Posted by ESC on March 16, 2000
In Reply to: Re: Forest posted by Jenny on March 15, 2000
: : : Does anyone know what is ment by the popular phrase, "You can't see the forest for the trees."?
: : Personally I don't think that this saying has a meaning, or at least not one of any value.
: : After all what is a forest without trees? Can a forest exist without trees?
: : Although purporting to say something like 'you are letting the details obscure the overall picture', I suspect that it is more often used in a reverse sense to in fact obscure, diminish, or simply not see someone else's point of view.
: : Next time someone says to you 'You can't see the forest for the trees', notice whether you feel enlightened by them having said that, or not. Are they using the the phrase to validate your point of view, or the reverse? Perhaps they themselves do not want to look too closely at 'trees' and other entities within the 'forest' because it may alter their amorphous understanding of it, an understanding that may be completely wrong!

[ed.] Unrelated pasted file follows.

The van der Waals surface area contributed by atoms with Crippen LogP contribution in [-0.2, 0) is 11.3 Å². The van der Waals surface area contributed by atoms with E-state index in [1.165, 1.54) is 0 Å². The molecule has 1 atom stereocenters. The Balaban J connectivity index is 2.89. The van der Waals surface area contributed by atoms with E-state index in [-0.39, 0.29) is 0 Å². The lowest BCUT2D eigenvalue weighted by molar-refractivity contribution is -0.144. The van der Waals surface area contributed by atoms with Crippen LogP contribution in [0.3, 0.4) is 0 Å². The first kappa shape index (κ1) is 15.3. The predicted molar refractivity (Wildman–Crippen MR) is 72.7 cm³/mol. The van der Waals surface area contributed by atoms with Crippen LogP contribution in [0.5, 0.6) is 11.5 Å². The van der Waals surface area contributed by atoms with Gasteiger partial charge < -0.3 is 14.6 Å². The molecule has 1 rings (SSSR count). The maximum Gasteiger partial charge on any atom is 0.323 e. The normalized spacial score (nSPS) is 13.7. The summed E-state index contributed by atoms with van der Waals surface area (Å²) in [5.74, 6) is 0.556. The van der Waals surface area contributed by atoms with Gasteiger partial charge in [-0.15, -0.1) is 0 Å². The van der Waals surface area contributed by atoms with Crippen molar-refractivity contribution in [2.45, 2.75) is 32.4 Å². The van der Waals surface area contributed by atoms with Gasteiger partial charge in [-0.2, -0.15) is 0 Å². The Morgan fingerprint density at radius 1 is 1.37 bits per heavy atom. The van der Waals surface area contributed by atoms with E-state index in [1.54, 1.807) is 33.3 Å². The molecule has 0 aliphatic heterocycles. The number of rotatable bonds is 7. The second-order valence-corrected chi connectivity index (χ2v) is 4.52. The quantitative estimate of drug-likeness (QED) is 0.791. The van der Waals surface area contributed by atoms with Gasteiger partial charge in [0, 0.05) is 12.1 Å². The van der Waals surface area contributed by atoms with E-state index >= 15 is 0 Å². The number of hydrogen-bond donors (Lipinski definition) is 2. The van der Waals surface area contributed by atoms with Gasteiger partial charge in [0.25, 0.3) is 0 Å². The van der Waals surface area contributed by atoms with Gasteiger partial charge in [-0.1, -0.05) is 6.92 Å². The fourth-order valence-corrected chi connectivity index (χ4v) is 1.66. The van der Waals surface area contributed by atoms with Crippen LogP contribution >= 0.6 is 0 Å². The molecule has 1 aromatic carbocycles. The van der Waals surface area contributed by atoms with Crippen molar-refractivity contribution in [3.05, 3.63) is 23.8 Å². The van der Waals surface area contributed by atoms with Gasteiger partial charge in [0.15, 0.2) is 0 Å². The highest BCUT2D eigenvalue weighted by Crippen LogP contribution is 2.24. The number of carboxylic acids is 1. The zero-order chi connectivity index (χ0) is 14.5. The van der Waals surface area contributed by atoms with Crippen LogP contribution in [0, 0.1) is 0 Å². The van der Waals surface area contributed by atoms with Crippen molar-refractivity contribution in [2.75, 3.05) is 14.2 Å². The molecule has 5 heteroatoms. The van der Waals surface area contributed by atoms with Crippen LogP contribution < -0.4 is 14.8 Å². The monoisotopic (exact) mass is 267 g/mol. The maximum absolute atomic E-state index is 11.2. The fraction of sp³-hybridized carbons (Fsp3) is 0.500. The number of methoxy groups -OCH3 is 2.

: WHOA! Right over my head. Can anyone give a real life situation where one person says something, and "You can't see the wood for the trees" is an appropriate response?
I'm going to try and explain a cliche with a cliche. Some people get so caught up in the details and tasks of getting a project done, that they lose sight of the "big picture." Why is this being done, what are we trying to accomplish?
Say someone is building a house and gets caught up in the details and chores of getting it built. The original purpose of the project, having a comfortable and beautiful home, gets lost in the struggle of getting it completed. He can't see the wood (a home) for the trees (bricks & mortar & plumbing & wiring).
Or something like that.